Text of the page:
The Greatest Day Ever (1 Kings 8)

I once knew a fellow many years ago in New Jersey who was a likeable sort of guy, but with a rather ragged and earthy edge about him. He had lived life a bit too much in the fast lane, foolishly dabbling into a partying and drinking side of adventure. He would hang around with those of us who were a part of the local running club, still jogging a bit, but certainly not able to do much. For someone like me who only knew him at this stage of life, it was rather difficult to imagine him at an earlier stage of his life when he was one of the better runners in the country. But bad lifetime choices had taken a toll upon him.

Our story today of Solomon and the dedication of the Temple is one of an incredible day and event. Knowing the tragic sadness and end of the story of Solomon and the split of his kingdom into a divided nation north and south, it is striking to see this Solomon of earlier years.

You will recall that David wanted to build a Temple for the Lord. God was blessed by the desire, being something that the Lord had not actually called upon David to do. It was decreed that this would not be something for David’s time, but that his son Solomon would make this happen. And to the great credit of David, he did not mourn over this or resent this loss of opportunity, but rather he used the remaining years of his life to make helpful preparations for this great project. There is a great and timeless generational lesson in that story.

So Solomon picks up the effort and does indeed make it happen. We read in 1 Kings 6:1-2 …

6:1 – In the four hundred and eightieth year after the Israelites came out of Egypt, in the fourth year of Solomon’s reign over Israel, in the month of Ziv, the second month, he began to build the temple of the Lord.

2 The temple that King Solomon built for the Lord was sixty cubits long, twenty wide and thirty high.

The passage goes on to give details of the splendor of this structure, and then in verses 37-38 it says …

37 The foundation of the temple of the Lord was laid in the fourth year, in the month of Ziv. 38 In the eleventh year in the month of Bul, the eighth month, the temple was finished in all its details according to its specifications. He had spent seven years building it.

The actual presence of God within the House of the Lord was the Ark of the Covenant, being the place of atonement within the most holy place. So the key moment of the Temple was that of bringing the ark into this permanent structure …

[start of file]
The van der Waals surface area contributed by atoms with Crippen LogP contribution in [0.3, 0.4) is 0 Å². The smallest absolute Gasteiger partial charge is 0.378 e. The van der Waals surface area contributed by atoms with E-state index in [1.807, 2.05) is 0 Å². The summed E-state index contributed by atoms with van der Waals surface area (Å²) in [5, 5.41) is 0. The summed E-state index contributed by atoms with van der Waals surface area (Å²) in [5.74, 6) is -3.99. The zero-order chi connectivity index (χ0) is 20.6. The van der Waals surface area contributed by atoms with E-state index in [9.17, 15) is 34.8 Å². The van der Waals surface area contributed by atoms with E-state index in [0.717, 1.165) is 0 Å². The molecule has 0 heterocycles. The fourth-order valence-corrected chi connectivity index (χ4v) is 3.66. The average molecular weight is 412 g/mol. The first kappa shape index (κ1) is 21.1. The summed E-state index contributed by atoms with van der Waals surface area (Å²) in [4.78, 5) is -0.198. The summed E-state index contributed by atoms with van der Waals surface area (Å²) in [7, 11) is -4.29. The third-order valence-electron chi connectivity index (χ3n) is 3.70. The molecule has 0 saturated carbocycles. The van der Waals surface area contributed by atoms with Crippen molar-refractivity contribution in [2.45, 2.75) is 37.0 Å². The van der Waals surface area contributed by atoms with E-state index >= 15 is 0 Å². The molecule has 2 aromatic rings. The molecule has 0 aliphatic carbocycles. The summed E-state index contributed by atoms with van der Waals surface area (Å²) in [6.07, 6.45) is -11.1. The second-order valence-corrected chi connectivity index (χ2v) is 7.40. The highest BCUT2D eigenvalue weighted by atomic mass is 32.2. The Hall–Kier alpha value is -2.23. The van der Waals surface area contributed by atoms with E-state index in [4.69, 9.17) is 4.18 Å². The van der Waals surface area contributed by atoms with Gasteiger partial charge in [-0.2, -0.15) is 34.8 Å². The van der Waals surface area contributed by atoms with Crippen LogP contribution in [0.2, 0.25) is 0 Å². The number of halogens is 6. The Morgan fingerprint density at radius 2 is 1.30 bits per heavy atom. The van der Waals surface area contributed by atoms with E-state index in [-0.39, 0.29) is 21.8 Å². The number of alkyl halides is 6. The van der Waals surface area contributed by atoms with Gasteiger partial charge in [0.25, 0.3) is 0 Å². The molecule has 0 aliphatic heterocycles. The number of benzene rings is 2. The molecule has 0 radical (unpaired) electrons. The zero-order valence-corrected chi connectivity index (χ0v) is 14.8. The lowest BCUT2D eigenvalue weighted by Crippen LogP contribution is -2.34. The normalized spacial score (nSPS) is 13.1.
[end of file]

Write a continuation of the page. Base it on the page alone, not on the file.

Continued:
8:1 – Then King Solomon summoned into his presence at Jerusalem the elders of Israel, all the heads of the tribes and the chiefs of the Israelite families, to bring up the ark of the Lord’s covenant from Zion, the City of David. 2 All the Israelites came together to King Solomon at the time of the festival in the month of Ethanim, the seventh month.

3 When all the elders of Israel had arrived, the priests took up the ark, 4 and they brought up the ark of the Lord and the tent of meeting and all the sacred furnishings in it. The priests and Levites carried them up, 5 and King Solomon and the entire assembly of Israel that had gathered about him were before the ark, sacrificing so many sheep and cattle that they could not be recorded or counted.

6 The priests then brought the ark of the Lord’s covenant to its place in the inner sanctuary of the temple, the Most Holy Place, and put it beneath the wings of the cherubim. 7 The cherubim spread their wings over the place of the ark and overshadowed the ark and its carrying poles. 8 These poles were so long that their ends could be seen from the Holy Place in front of the inner sanctuary, but not from outside the Holy Place; and they are still there today. 9 There was nothing in the ark except the two stone tablets that Moses had placed in it at Horeb, where the Lord made a covenant with the Israelites after they came out of Egypt.

What an amazing scene this is! The presence of God was so “thick” that the priests could not long endure this cloud of God’s glory. And Solomon speaks at this moment to recall the history and significance of the event …

12 Then Solomon said, “The Lord has said that he would dwell in a dark cloud; 13 I have indeed built a magnificent temple for you, a place for you to dwell forever.”

14 While the whole assembly of Israel was standing there, the king turned around and blessed them. 15 Then he said: “Praise be to the Lord, the God of Israel, who with his own hand has fulfilled what he promised with his own mouth to my father David. For he said, 16 ‘Since the day I brought my people Israel out of Egypt, I have not chosen a city in any tribe of Israel to have a temple built so that my Name might be there, but I have chosen David to rule my people Israel.’

17 “My father David had it in his heart to build a temple for the Name of the Lord, the God of Israel. 18 But the Lord said to my father David, ‘You did well to have it in your heart to build a temple for my Name. 19 Nevertheless, you are not the one to build the temple, but your son, your own flesh and blood—he is the one who will build the temple for my Name.’